Proving Hearing Loss Related to Noise Exposure at Work
Hearing loss is a common form of an occupational disease workers' compensation claim. The term "occupational disease" simply means that is develops over time as opposed to acutely from one accident.
The burden to prove an occupational disease falls on the injured worker in Oregon. The injured worker has to prove that his or her overall work activities are the major contributing cause of the occupational disease. In the case of hearing loss, this would mean the worker must prove his or her lifetime of employment was greater than 50 percent the cause of their hearing loss.
There are multiple factors that can cause hearing loss. First, is genetics or a family history. Second, are injuries or illnesses such as very high childhood fevers. Third, is normal aging. This is often called presbycusis which is the Latin term for "aging ear." Finally, exposure to loud noise can cause hearing loss. This is usually from gun use (target practice, hunting, or military experience), riding motorcycles, or from work exposure. There are many types of jobs that have very high noise exposure levels. Common ones include truck driving, welders, firemen, pilots, and metal fabricators.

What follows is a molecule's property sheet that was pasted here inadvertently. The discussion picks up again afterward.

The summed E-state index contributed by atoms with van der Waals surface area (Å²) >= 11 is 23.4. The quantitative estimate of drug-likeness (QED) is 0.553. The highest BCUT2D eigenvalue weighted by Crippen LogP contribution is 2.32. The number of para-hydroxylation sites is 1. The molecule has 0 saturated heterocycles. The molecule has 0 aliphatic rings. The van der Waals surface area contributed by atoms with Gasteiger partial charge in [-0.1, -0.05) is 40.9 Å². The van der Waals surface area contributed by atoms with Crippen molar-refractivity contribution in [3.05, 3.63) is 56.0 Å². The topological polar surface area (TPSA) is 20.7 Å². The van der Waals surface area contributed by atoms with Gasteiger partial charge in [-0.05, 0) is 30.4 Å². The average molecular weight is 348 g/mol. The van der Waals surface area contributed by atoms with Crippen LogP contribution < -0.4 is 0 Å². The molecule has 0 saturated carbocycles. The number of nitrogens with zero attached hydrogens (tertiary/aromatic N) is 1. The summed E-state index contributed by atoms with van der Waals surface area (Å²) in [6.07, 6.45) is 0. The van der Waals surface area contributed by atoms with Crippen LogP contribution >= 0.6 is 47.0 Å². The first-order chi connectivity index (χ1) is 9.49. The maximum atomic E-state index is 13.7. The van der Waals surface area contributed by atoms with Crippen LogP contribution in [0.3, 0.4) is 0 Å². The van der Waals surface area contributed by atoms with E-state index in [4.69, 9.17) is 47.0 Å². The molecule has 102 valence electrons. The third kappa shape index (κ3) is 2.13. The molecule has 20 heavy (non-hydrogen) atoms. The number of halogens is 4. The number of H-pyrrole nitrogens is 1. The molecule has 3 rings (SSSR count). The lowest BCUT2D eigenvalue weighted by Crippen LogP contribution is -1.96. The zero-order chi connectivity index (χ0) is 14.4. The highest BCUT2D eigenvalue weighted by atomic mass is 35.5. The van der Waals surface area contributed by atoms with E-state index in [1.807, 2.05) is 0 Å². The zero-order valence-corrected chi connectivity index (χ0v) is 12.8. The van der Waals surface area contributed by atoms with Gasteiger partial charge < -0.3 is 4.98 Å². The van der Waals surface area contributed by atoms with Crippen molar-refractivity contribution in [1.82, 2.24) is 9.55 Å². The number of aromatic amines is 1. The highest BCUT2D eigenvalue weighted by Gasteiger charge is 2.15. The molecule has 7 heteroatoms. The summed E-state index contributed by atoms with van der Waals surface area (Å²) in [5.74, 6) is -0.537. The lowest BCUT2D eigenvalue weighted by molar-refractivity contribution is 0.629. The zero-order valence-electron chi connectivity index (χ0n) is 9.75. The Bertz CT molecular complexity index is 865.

If you think you have hearing loss related to exposure to loud noise at work, it is important to file your workers' compensation claim as soon as possible. The longer you wait the more likely it is that you will also have aging of the ears making it more difficult to prove that the majority of your hearing loss is related to work.
Responsibility and Hearing Loss Workers' Compensation Claims
Once you have filed your workers' compensation claim for hearing loss, the insurer will do one of several things They may accept the claim. Or, they may deny the claim. A denial can be for several reasons. The most common is called a compensability denial and is when the insurer is denying the claim because they do not think your hearing loss is related to your work exposure. But, they may also deny your workers' compensation claim because they do not think they are the insurer responsible for your hearing loss. In this scenario, the insurer is essentially acknowledging that your hearing loss is related to your employment, but they think a different insurer or employer should pay for it. This comes up quite often when an injured worker has worked for several different employers and had noise exposure at each job.
When this happens, you will need a workers' compensation attorney to help you file against the other employers and insurers and appeal your responsibility denial.
If you have any additional questions, or would like a free attorney consultation, call our office at 503-975-5575.